Israel's New Election Will Delay Release of Trump's Peace Plan, PA Officials Believe

Nevertheless, officials are concerned that the Trump administration will continue to take steps that pave the way for the plan without unveiling details

FILE Photo: Palestinian President Mahmoud Abbas chairs a session of the weekly cabinet meeting in the West Bank city of Ramallah, April 29, 2019.
Majdi Mohammed/AP

Senior Palestinian Authority officials are predicting that the release of U.S. President Donald Trump’s Middle East peace plan will be delayed due to the dissolution of the Knesset and new elections in Israel scheduled for September 17.

A senior Palestinian official told Haaretz that talks held by the Palestinian Authority in Ramallah on Wednesday with foreign visitors strengthened the expectation that the American administration would not release the details of its peace plan until a new Israeli government is formed.

Noting that the peace plan was deferred as a result of the Knesset election two months ago, it will also be put off as a result of the September vote, they predicted.

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On Wednesday, Saeb Erekat, the secretary general of the Palestinian Liberation Organization (PLO) and chief Palestinian negotiator, cynically tweeted that the dissolution of the Knesset would overturn Trump’s peace plan. Palestinian Authority officials are concerned nevertheless that the Trump administration will continue to take steps that pave way for the plan – such as the transfer of the U.S. Embassy to Jerusalem, the freezing of American financial assistance to the United Nations Relief and Works Agency (UNRWA) and U.S. recognition of Israeli sovereignty over the Golan Heights – even if the Trump administration doesn’t present a detailed peace plan.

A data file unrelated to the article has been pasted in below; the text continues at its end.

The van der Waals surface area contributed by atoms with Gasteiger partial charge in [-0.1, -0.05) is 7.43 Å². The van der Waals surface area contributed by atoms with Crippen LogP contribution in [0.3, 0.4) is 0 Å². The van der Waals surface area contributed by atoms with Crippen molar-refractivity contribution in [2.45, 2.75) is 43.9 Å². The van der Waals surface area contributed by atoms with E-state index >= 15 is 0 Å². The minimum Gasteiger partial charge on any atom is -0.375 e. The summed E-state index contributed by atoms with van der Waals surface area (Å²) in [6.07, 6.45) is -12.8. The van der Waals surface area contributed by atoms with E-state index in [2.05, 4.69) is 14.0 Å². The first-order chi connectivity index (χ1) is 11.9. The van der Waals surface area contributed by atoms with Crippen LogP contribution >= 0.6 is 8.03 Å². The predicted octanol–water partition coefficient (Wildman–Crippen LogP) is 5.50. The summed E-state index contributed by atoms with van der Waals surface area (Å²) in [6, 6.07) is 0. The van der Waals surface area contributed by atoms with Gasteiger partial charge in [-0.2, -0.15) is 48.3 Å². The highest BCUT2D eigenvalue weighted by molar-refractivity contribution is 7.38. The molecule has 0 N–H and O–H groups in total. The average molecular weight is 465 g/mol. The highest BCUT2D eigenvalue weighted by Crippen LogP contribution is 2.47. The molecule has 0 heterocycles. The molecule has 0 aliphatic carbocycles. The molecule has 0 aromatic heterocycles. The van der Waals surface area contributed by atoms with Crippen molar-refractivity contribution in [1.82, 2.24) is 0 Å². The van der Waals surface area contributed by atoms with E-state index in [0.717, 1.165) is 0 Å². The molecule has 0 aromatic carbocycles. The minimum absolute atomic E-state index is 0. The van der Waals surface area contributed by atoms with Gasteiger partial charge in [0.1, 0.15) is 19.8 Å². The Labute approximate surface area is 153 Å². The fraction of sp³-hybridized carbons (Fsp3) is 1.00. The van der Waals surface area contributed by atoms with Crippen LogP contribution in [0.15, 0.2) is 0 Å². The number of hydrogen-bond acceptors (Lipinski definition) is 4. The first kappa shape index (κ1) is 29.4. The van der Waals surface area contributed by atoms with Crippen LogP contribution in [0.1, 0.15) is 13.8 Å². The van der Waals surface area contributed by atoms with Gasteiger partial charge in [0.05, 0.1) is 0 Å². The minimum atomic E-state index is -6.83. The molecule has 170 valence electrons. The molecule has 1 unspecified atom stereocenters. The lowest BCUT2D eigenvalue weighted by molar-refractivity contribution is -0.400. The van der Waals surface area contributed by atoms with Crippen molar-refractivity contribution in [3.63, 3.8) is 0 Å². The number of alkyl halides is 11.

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An unidentified senior Trump administration official said on Thursday that the international conference scheduled for June in Bahrain, where the economic provisions of the peace plan are due to be presented, will take place as planned. When it comes to the release of the political portion of the plan, the official said it would be released “when the timing is right.”

Meanwhile, Palestinian President Mahmoud Abbas made an appeal to Arab leaders gathered in Mecca to reject the White House's plan. Speaking before King Salman and other Arab leaders from the 22-nation Arab League, Abbas reiterated that the Palestinian leadership is boycotting a meeting next month in Bahrain being organized by the Trump administration.

The Palestinian Authority has officially announced that it will boycott the conference and the PA has been pressuring countries that have confirmed their participation to underline at the gathering that the solution to the conflict with Israel has to include a Palestinian state based on the 1967 borders.

Abbas told the Mecca meeting that any peace plan must include a Palestinian state along 1967 borders with east Jerusalem as its capital, a call reiterated in speeches by other Arab leaders in the summit, including Egypt's President Abdel Fattah al-Sisi and Kuwait's Emir Sheikh Tamim bin Hamad al-Thani.

The Palestinian president noted that this has been the steadfast position of Arab states, including as recently as last year at an Arab League summit held in Saudi Arabia, which King Salman renamed the Jerusalem Summit.

King Salman also told the gathering that the Palestinian cause would remain the Arab world's top priority until the establishment of "an independent state with east Jerusalem as its capital," and the final communique of the summit said regional stability required the establishment of an independent and sovereign Palestinian state along 1967 borders.

On Wednesday, Jordan’s King Abdullah II conveyed the same message as Abbas during talks in Amman with the Trump administration’s senior adviser Jared Kushner and Middle East envoy Jason Greenblatt. According to a senior Jordanian official, the Jordanian monarch warned the American envoy over the consequences for the stability of the region, including those that may effect Jordan, of a collapse of the two-state solution.

On Thursday, Palestinian Prime Minister Mohammad Shtayyeh met with the chairman of the House Foreign Affairs Committee, U.S. Congressman Elliot Engel, and told him that annexation plans being proposed in Israel would threaten a two-state solution.

The Associated Press and Reuters contributed to this report.